“Autodesk …software are invaluable tools for helping us digitally visualize and then revise our designs. And by using the Eco Materials Advisor within Inventor, we can weigh all the ecological impact together with performance and financial impacts of materials for our turbines. Autodesk technology is simply more efficient than anything we’ve tried.”
Taking an existing idea, in this case hydro turbine technology, and turning it on its head to arrive at a new sustainable solution: simple, efficient, and effective.
Finding your mustard: sustainability will not be forced
Perhaps it can be coaxed, guided and assisted, but not forced.
Take the case of the Eco-Fridge design project by Cal Berkeley graduate engineering students Daniel Talancon and Vince Romanin. Much of the lesson they learned in their New Product Development class focused on how design must meet the needs and expectations of the user.
“It’s a balancing act between introducing something completely different and innovative and building on what’s already there,” Talancon says.
“You can make a new compressor that’s 50 percent more efficient, but if somebody opens their refrigerator door and stands there looking for their mustard for five minutes, it’s pretty much a waste. You have to look at where you want to focus your efforts by looking at people’s habits, looking at their needs, and really focusing on where you can make the biggest impact if you want to change people’s lives for better sustainability.”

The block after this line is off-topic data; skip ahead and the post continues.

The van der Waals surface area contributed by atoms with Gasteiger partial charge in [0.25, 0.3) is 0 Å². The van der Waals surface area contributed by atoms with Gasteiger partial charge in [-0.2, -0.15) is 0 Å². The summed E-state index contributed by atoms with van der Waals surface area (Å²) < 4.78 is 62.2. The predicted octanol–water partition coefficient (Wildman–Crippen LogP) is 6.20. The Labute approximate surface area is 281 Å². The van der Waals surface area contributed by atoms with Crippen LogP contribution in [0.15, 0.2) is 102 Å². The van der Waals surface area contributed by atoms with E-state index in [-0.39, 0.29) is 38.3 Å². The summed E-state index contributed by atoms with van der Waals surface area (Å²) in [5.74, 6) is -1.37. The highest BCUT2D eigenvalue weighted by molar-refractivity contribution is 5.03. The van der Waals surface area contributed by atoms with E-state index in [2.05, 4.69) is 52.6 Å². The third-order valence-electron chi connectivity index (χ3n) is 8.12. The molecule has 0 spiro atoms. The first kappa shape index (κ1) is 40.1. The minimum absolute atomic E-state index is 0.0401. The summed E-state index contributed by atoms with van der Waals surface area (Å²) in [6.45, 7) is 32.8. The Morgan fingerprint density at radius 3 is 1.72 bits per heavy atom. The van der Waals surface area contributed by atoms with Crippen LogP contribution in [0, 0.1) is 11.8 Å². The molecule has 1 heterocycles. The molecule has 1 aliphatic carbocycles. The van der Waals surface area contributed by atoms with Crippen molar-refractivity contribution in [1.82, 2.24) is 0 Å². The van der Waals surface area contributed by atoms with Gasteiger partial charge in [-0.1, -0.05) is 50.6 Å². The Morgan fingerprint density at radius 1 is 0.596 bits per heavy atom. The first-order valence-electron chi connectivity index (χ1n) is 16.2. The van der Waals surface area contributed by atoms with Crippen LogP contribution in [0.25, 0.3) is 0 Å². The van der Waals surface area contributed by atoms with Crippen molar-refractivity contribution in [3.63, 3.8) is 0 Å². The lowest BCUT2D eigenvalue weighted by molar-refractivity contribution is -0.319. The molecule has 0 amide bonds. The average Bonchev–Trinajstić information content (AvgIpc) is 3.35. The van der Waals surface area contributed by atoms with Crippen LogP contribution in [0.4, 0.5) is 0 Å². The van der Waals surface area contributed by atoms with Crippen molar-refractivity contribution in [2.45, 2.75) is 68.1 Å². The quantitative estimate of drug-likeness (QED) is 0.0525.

Solving the mustard search problem could mean a negative reinforcement like a door alarm or the door attempting to force itself shut, but users don’t take kindly to their refrigerators scolding them when all they want is the mustard.
So Talancon and Romanin designed a passive solution of simply organizing the interior of the Eco-Fridge to enable users to be more organized and know where things are.
We really tried to focus on helping them save energy and not forcing them to save energy,” says Romanin.
By combining cutting-edge design with a mindset of helping people make the “right” choices – “finding their mustard” – sustainability as a core human value takes root. Slowly, perhaps, but surely.
Better tools, better decisions
Autodesk CEO Carl Bass understands that achieving sustainability, especially as his ambitious team defines it, is a monumental task and far from fruition. But it is the “most important problem for civilization,” and no great achievement or human endeavor has been accomplished without those with a vision of what might be possible, given the right tools in the hands of the right people.
“We give them the tools to let them make better decisions,” says Bass
That, in a nutshell, is Autodesk’s mission for sustainability – to provide the tools that enable those with a vision for a better world to go out and build that world. If we can see it, visualize it, we can make it.